Music News and Interviews

Black Contributions to Music: Bluegrass

Continuing with my series about Black contributions to music, I am highlighting a genre especially important to those of us who are Southerners: bluegrass. This genre of music is another that is often dominated by White men, but it has been influenced by Black musicians who are typically not recognized for their achievements. 

Many features of Appalachian bluegrass were influenced by or originated from African musical traditions, brought to America by African slaves. A key feature of bluegrass music is its instrumentation, including the fiddle, banjo, guitar, and more. The four-stringed banjo actually originated in Africa, most likely West Africa. In the 18th century the banjo and music inspired with themes of freedom and religion contributed to the spread of African-American music like gospels and spirituals, which was especially influential to the sound of music in the South. Black people in America were the first to learn and perform with the banjo. Another facet of bluegrass, “thumbpicking” or “thumb style” of guitar, popular in the bluegrass genre, is credited to Black instrumentalist Arnold Schultz. Schultz influenced both the bluegrass genre and many white guitarists. Another influence to bluegrass is the vocal tradition and tunes. Much of the powerful, emotive lyricism and vocal traits originate from African musical influence, and the dance tunes famous in bluegrass are very similar to those of the African musical tradition. There are also many European contributions to the genre, but the African, particularly West African, influences on bluegrass are just as essential.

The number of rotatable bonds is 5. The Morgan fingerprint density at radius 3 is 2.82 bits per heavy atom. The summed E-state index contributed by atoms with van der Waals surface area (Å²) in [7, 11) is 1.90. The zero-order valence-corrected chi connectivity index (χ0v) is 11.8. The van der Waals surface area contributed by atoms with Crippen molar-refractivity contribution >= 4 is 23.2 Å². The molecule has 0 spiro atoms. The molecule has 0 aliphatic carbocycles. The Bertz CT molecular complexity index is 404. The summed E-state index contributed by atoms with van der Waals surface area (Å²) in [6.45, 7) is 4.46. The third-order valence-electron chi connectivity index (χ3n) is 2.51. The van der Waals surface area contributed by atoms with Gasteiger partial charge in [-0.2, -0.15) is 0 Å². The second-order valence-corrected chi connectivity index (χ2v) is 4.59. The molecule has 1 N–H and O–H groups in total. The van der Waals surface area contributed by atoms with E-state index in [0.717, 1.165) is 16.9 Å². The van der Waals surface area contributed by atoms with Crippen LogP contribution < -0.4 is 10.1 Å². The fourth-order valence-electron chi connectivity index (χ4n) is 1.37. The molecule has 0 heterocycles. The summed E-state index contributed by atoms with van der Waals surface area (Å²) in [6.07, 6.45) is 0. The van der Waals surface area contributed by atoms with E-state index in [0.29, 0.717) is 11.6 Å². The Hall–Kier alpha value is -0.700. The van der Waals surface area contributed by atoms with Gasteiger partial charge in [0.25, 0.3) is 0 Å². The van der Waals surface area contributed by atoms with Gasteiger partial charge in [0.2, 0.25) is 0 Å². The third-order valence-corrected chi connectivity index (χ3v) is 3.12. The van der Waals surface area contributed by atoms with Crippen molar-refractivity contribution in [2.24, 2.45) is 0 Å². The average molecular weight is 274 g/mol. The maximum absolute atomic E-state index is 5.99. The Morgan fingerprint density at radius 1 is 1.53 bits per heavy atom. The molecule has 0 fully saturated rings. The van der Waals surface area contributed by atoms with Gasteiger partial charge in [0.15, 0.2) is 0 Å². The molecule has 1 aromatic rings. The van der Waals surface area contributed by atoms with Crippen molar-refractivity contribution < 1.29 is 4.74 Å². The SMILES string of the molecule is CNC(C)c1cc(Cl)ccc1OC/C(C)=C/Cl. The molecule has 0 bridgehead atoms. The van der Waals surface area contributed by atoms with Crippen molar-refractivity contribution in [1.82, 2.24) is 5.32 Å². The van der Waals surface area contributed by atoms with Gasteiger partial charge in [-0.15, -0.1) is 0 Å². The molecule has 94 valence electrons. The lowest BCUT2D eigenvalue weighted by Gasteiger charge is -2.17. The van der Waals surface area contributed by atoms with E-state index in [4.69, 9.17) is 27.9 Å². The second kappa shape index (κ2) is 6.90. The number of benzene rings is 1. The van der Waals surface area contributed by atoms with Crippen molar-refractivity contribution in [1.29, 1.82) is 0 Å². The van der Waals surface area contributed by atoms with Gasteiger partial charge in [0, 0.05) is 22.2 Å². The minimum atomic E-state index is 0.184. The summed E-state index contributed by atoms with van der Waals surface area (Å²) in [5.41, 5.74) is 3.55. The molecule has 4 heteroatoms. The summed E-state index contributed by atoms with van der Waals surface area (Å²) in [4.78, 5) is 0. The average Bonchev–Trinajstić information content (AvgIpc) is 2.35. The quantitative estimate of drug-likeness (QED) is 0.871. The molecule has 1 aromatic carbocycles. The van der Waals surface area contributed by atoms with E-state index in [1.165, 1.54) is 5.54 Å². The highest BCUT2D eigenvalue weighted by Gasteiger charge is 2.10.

Bluegrass is such a unique genre of music and is especially important for Southerners and the Appalachian region. It’s important to recognize its roots and the incredible influence of Black musicians and African musical traditions which have shaped the genre. 

To further your understanding, check out these quintessential Black bluegrass artists: Joe Thompson, Victor Wooten, Kaia Kater, and Rhiannon Giddens. 


Sources: I, II

By Miranda

I am a senior in Political Science at NC State and lover of R&B, rap, international, and electronic.